Patricia LaSalle spent a semester at the University of Havana, Cuba as part of her international development degree. She was there for 3 ½ months, sharing a room with Kristin, another student in the program.
Cuba has so much history but it seems as if everything has paused. There are many educated people in the country who are doing things they never would do if they had opportunities. Even with a ration system, they have to be very resourceful to survive.
No one questions or challenges the system, even at the university. I think the young people who never experienced the Revolution want so much more whereas the older generation is afraid to talk.
There are situations that we would find surprising, such as when I briefly stayed with a girl and her parents in their historical home. The parents were divorced but had to live together because they were unable to sell or buy property so had nowhere else to live. Instead, they split up the house.
Or when my roommate Kristin travelled to the countryside and was served beef for dinner, which is forbidden, and the person responsible for the trip was so upset because she didn’t know how to tell Kristin that she had eaten beef instead of pork.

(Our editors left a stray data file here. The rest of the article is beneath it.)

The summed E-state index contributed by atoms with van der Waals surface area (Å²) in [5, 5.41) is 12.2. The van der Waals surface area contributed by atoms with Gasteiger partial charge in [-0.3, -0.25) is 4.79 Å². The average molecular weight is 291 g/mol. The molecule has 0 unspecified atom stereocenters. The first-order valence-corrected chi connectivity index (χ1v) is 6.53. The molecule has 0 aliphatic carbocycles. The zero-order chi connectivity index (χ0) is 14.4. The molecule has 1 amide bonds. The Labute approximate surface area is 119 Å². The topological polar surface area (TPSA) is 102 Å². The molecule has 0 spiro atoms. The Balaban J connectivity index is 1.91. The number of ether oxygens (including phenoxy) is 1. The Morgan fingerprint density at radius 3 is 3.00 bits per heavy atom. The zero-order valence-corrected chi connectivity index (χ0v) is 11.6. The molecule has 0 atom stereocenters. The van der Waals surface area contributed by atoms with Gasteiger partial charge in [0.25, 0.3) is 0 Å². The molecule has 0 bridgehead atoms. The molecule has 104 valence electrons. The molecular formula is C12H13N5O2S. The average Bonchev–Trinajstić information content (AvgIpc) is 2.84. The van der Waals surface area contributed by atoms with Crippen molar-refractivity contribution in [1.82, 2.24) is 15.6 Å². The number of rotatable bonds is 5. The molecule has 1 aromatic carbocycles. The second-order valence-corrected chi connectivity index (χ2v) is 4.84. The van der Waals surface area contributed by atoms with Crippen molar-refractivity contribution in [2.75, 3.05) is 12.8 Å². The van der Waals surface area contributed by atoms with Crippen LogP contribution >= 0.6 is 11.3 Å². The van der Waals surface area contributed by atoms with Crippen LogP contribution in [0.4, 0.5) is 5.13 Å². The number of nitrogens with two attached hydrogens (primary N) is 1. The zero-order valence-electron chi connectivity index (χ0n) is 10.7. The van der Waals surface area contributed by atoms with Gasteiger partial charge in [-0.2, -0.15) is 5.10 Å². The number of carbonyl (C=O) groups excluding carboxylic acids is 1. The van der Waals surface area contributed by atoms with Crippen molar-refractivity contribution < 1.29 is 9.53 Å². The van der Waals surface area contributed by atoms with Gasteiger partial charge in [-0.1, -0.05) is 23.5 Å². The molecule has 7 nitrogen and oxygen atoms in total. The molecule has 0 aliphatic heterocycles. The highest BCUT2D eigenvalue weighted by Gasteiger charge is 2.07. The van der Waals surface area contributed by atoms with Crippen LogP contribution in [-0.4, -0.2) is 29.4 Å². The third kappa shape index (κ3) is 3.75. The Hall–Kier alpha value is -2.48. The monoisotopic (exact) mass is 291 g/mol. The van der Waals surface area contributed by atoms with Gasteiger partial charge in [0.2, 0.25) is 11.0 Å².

What was most difficult was the constant harassment of local men—the catcalls and unwanted touching. We had to keep our guard up all the time and that is hard after a while. We couldn’t even run along the Malecon in the morning without being harassed. I didn’t like that feeling at all.
We did meet some incredible Cubans. One was the woman we stayed with. Her name is Nelsa and she had this one-bedroom apartment just across from the university. Kristin and I each had a bed in the one bedroom and Nelsa slept behind a blue curtain in the kitchen. We each paid $10/day for accommodation, breakfast and dinner. Nelsa was amazing and took care of us, even when we were very sick. We totally trusted her.
We escaped a couple of times by going to a resort for a day or two. In the end, though, I was starting to feel more comfortable with Cuban culture. I remember staying in Pinar del Rio in accommodation arranged by the university and spending the night with my host and her boyfriend playing dominos and drinking rum. Just a touch of Orange Fanta was added to the rum to give it colour. I haven’t had rum or played dominoes since then, but I clearly remember that evening as being one of the most memorable moments of my stay.
I have not been back to Cuba but would like to do that—not just to touristy resorts but to the real Cuba as well.
This interview had been edited and condensed.
Slideshow photo credit: gildemax
© Riding the buses 2012